Each July, the company had a two-week shutdown. During the summer of 1981 the company was doing some work inside the building, and some oversized items had to be moved to the second floor. There were two ways to get things upstairs: use the old elevator if possible, or open up two old trap doors in the second floor and use an overhead hoist to raise machinery and other things upstairs. This particular shutdown, a few of the guys were asked to stay on so some moving could be done while the factory was not running. Henry was one of them. At some time during those two weeks, as the old trap doors were opened, one of them fell to the first floor and landed on Henry injuring his leg quite severely. He went to the hospital for a few days, and then from there home to recover. Most of us did not here about this until we returned to work the first Monday in August. Henry was conspicuously absent and word about his injury soon got around. We thought he would be back in another week or so. However, on August 7, 1981, a blood clot from the injury caused his sudden death. Many of his co-workers attended his funeral a few days later. By the following week we were all back to work trying to do business as usual absent Henry’s large presence. Or so we thought.
Soon after returning to work, people who worked overtime in the building began to hear footsteps on the second floor when no one was working up there. At first we all laughed it off, making fun of whomever was working late as having made too many trips to Hennessey’s Package Store at the other end of the parking lot when the boss wasn’t around. But as the weeks passed, more reports from workers began to circulate. A few brave souls went upstairs to take a look around when they heard someone walking. No one ever reported seeing anything. A few months later workers began hearing that very distinctive sound of steel wheels rolling across the old wooden floor. Upon reaching the second floor, nothing seemed to be out of place. But the sounds of footsteps and rolling trucks continued a few nights each week.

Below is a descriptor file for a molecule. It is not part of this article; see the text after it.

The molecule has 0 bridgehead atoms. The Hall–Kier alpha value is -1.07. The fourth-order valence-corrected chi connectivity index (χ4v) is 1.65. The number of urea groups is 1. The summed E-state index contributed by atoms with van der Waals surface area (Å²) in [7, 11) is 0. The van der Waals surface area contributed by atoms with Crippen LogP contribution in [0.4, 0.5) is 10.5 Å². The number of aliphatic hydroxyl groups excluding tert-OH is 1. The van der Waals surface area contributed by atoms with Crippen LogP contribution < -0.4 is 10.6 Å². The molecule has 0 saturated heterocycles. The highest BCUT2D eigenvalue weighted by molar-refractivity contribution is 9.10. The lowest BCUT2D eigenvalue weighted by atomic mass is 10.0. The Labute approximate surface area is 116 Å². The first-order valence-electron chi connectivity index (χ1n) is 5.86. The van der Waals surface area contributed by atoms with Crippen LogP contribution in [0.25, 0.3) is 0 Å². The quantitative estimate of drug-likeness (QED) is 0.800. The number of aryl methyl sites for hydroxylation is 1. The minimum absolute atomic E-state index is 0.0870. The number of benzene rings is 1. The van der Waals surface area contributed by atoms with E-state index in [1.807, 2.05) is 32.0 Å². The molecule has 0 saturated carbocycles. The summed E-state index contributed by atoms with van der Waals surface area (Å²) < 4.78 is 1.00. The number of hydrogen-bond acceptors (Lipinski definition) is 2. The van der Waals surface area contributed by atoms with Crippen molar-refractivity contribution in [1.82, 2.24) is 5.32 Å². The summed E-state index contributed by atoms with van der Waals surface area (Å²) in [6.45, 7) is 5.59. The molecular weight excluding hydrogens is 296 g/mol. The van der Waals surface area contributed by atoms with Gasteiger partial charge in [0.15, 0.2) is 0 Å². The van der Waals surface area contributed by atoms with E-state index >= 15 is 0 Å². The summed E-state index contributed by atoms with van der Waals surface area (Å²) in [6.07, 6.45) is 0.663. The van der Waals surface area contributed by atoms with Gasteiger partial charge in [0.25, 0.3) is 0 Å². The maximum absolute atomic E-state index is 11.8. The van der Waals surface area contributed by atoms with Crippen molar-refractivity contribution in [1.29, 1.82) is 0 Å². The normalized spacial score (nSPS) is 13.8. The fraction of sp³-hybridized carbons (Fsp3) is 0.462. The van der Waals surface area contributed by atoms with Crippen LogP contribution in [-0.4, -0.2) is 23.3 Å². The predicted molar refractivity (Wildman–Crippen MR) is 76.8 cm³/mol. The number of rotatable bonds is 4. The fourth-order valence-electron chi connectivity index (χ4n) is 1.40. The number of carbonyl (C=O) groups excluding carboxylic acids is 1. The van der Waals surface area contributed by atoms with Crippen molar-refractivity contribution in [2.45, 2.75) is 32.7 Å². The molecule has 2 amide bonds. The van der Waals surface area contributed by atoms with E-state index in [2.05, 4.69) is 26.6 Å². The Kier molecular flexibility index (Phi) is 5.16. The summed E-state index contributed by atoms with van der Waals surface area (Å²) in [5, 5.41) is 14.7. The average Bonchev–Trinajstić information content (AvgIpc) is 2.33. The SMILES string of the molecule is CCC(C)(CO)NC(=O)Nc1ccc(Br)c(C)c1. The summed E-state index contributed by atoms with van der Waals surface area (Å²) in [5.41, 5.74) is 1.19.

When Henry died, the job of answering the alarms and checking the boiler was given to me as I lived closest to the factory. That meant a trip to the old building each Sunday to check the big old boiler. Usually I would go at night, since most Sundays were busy days. I didn’t take much stock in the stories of the place being haunted, even though I found them interesting. But as time went on, I found myself turning on all the lights I could on Sunday nights while I was there alone. Many times I felt very chilly as well. I sure was glad to get out of there and get home. Eventually I thought it wise to check the building before dark. Still, at times I felt that I was not the only one there.
A few years later I had to work an overnight shift at the old factory. For two weeks I worked from 7 p.m. to 7 a.m. by myself, although the owner slept in the office so there would be someone else in the building if there were an emergency. Things went pretty well at first. My only real problem was trying to stay awake all night. But soon the all too familiar sound of steel wheels rolling on the floor above me took care of that!